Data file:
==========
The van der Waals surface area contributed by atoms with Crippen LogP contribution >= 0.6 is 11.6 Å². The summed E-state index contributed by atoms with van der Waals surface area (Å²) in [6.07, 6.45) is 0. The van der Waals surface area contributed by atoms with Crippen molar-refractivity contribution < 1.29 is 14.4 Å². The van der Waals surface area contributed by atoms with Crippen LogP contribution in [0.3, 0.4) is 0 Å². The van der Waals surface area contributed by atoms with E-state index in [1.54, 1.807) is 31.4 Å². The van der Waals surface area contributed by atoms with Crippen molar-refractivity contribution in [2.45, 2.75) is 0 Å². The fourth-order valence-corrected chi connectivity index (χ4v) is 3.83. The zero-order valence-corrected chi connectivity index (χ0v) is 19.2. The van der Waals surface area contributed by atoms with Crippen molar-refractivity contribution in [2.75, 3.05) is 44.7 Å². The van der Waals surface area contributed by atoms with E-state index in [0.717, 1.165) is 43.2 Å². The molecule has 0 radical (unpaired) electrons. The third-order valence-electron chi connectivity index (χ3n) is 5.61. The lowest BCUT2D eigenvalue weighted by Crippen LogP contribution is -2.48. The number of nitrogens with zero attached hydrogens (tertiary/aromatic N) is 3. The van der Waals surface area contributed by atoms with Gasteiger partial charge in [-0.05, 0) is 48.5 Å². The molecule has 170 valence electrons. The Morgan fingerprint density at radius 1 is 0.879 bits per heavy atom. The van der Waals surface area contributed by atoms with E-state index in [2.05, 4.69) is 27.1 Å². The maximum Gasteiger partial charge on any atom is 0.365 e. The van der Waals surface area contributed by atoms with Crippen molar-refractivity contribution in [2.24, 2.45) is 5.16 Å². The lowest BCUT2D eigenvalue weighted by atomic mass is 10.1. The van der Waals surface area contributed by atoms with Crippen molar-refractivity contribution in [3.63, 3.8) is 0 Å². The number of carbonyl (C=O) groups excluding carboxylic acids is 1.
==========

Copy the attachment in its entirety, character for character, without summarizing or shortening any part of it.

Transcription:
The van der Waals surface area contributed by atoms with Crippen LogP contribution >= 0.6 is 11.6 Å². The summed E-state index contributed by atoms with van der Waals surface area (Å²) in [6.07, 6.45) is 0. The van der Waals surface area contributed by atoms with Crippen molar-refractivity contribution < 1.29 is 14.4 Å². The van der Waals surface area contributed by atoms with Crippen LogP contribution in [0.3, 0.4) is 0 Å². The van der Waals surface area contributed by atoms with E-state index in [1.54, 1.807) is 31.4 Å². The van der Waals surface area contributed by atoms with Crippen molar-refractivity contribution in [2.45, 2.75) is 0 Å². The fourth-order valence-corrected chi connectivity index (χ4v) is 3.83. The zero-order valence-corrected chi connectivity index (χ0v) is 19.2. The van der Waals surface area contributed by atoms with Crippen molar-refractivity contribution in [2.75, 3.05) is 44.7 Å². The van der Waals surface area contributed by atoms with E-state index in [0.717, 1.165) is 43.2 Å². The molecule has 0 radical (unpaired) electrons. The third-order valence-electron chi connectivity index (χ3n) is 5.61. The lowest BCUT2D eigenvalue weighted by Crippen LogP contribution is -2.48. The number of nitrogens with zero attached hydrogens (tertiary/aromatic N) is 3. The van der Waals surface area contributed by atoms with Gasteiger partial charge in [-0.05, 0) is 48.5 Å². The molecule has 170 valence electrons. The Morgan fingerprint density at radius 1 is 0.879 bits per heavy atom. The van der Waals surface area contributed by atoms with E-state index in [2.05, 4.69) is 27.1 Å². The maximum Gasteiger partial charge on any atom is 0.365 e. The van der Waals surface area contributed by atoms with Crippen molar-refractivity contribution in [2.24, 2.45) is 5.16 Å². The lowest BCUT2D eigenvalue weighted by atomic mass is 10.1. The van der Waals surface area contributed by atoms with Crippen molar-refractivity contribution in [3.63, 3.8) is 0 Å². The number of carbonyl (C=O) groups excluding carboxylic acids is 1.